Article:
Researchers have found that supervisors need to do more than just monitor employees all day to reduce workplace substance abuse.
Experts from the University at Buffalo Research Institute on Addictions said supervisors need to learn how to detect substance use, and then be trained on immediate corrective actions, if they desire to impact the workplace environment.
“It’s only when employees think their supervisor knows how to detect substance use — and is willing to do something about it — that employees’ drinking and drug use on the job decreases,” said Michael Frone, PhD.
“Contact with a supervisor, no matter how often, is not a strong enough deterrent for some employees, our research finds.”
In the study, 2,429 participants — ranging in age from 18-65, employed in the civilian labor force, and from households located in the 48 contiguous states — were interviewed in a random telephone survey for 45 minutes.
The study is part of a $1.4 million research project, “Workplace Substance Use: A National Prevalence Study,” funded by the National Institute on Alcohol Abuse and Alcoholism (NIAAA).
The results are published in the current issue of the Journal of Studies on Alcohol and Drugs.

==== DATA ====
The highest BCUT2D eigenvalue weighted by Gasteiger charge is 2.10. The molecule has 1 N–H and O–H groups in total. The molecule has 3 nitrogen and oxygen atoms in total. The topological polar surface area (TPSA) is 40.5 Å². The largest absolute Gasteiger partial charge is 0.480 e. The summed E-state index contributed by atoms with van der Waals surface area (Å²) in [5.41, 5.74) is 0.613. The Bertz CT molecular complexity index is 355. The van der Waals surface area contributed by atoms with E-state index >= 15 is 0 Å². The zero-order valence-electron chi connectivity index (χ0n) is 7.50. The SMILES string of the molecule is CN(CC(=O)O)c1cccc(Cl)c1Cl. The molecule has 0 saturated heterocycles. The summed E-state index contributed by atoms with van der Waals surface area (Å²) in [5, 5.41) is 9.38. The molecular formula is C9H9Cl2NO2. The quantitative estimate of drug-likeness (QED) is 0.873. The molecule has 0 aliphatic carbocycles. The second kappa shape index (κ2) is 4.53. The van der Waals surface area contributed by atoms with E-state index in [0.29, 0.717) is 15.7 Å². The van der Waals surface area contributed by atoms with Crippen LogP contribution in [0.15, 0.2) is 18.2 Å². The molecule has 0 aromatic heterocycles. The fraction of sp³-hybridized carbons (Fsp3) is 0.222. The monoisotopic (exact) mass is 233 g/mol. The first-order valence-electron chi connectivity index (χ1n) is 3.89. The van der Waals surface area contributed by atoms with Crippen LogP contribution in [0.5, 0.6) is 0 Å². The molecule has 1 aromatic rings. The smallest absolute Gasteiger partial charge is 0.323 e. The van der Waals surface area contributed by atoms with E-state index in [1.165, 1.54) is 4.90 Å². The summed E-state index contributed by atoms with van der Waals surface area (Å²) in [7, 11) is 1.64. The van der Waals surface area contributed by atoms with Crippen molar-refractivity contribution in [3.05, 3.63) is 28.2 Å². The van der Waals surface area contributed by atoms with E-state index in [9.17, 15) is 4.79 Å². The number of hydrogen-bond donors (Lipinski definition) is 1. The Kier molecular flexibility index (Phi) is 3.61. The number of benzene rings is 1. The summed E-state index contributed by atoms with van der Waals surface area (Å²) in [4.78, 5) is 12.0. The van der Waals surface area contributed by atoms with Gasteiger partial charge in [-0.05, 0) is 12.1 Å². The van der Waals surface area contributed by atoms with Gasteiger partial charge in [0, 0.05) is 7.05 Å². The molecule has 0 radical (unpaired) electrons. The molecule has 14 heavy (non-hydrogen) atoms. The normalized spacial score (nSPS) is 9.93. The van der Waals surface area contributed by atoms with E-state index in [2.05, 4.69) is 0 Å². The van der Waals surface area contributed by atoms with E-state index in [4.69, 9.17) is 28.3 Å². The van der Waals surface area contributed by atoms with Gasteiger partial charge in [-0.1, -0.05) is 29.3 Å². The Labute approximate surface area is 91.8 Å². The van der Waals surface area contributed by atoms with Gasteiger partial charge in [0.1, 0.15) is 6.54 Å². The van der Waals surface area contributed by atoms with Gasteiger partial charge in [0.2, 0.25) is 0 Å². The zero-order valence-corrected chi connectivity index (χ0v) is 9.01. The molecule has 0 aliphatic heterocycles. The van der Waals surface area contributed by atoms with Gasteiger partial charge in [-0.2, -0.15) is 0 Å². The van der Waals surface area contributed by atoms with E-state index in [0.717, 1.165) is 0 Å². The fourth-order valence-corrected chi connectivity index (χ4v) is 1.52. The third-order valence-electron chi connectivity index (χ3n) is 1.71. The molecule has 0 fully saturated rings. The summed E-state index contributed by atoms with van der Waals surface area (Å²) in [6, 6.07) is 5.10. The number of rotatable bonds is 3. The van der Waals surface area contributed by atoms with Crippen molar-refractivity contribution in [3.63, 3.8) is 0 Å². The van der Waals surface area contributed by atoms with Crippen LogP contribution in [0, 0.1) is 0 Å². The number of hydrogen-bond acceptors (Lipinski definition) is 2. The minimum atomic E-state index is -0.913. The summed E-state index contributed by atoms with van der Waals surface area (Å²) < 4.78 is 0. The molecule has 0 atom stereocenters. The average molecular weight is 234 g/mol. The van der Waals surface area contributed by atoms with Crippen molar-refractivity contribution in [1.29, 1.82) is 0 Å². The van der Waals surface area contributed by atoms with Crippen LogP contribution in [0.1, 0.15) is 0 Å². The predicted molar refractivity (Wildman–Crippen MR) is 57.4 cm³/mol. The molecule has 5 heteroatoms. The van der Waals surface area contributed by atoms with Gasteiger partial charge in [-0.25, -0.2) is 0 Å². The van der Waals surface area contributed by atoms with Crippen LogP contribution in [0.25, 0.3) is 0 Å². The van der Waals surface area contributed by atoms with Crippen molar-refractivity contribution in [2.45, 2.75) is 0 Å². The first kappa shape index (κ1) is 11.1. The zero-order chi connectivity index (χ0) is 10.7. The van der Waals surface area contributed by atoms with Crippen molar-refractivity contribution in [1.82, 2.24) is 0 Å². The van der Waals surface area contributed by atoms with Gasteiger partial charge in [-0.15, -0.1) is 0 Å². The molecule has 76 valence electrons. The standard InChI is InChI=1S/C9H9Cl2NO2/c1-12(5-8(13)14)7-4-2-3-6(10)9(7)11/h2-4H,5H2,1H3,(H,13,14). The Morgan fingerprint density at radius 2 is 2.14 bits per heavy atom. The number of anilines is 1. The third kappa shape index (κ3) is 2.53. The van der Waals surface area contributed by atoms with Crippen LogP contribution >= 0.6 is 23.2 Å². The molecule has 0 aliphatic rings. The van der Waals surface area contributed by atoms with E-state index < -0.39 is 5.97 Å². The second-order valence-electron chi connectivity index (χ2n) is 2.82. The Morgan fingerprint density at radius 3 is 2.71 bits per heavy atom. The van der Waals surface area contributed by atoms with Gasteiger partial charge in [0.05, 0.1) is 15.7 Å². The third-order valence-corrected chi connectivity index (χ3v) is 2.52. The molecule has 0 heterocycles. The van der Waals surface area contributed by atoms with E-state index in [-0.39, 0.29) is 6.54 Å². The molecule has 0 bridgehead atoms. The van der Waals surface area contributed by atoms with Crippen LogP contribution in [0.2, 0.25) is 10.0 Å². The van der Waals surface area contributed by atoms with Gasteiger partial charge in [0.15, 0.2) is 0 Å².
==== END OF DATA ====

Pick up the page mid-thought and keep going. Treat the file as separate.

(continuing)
Frone found that workers reported drinking less on the job when they thought their supervisors could detect substance-use
problems and were willing to take corrective action.
Intervention by a supervisor (while at work) did not influence employees’ off-the-job alcohol use and intoxication. However, when it came to illicit drugs, supervisor enforcement produced lower levels of drug use both on and off the job.
“The finding for off-the-job illicit drug use is not surprising because company policies often sanction such behavior. Even so, supervisor enforcement had a stronger relationship to on-the-job compared with off-the-job illicit drug use,” Frone said.
Frone believes the results suggest that factors influencing employee substance use are more complex than previously thought.
One immediate take-home advice is the benefit of training supervisors in how to spot and confront employee substance use. This would help reduce alcohol and illicit drug use on the job, thereby improving employee productivity.
“To the extent that supervisor social control reduces substance use at work, our other research suggests that it may also reduce stress and improve morale among the majority of employees who do not engage in such behavior,” Frone said.
More direct involvement by the supervisor is necessary to impart social control. Frone believes previous research did not make a consistent connection between supervisor social control and employee substance use.
A social and organizational psychologist, Frone is the first researcher to conduct a broad national study of both workplace and workforce substance use, as opposed to just workforce substance use.
Upcoming research will include a national survey on the broad impact of workplace stress, including the effect of the recession and both workforce and workplace alcohol use and impairment.
“We hope to identify combinations of work stressors and identify subgroups of vulnerable workers that are associated with stress-induced drinking, and spot variables that may help explain why work stress is related to employee alcohol use,” Frone said.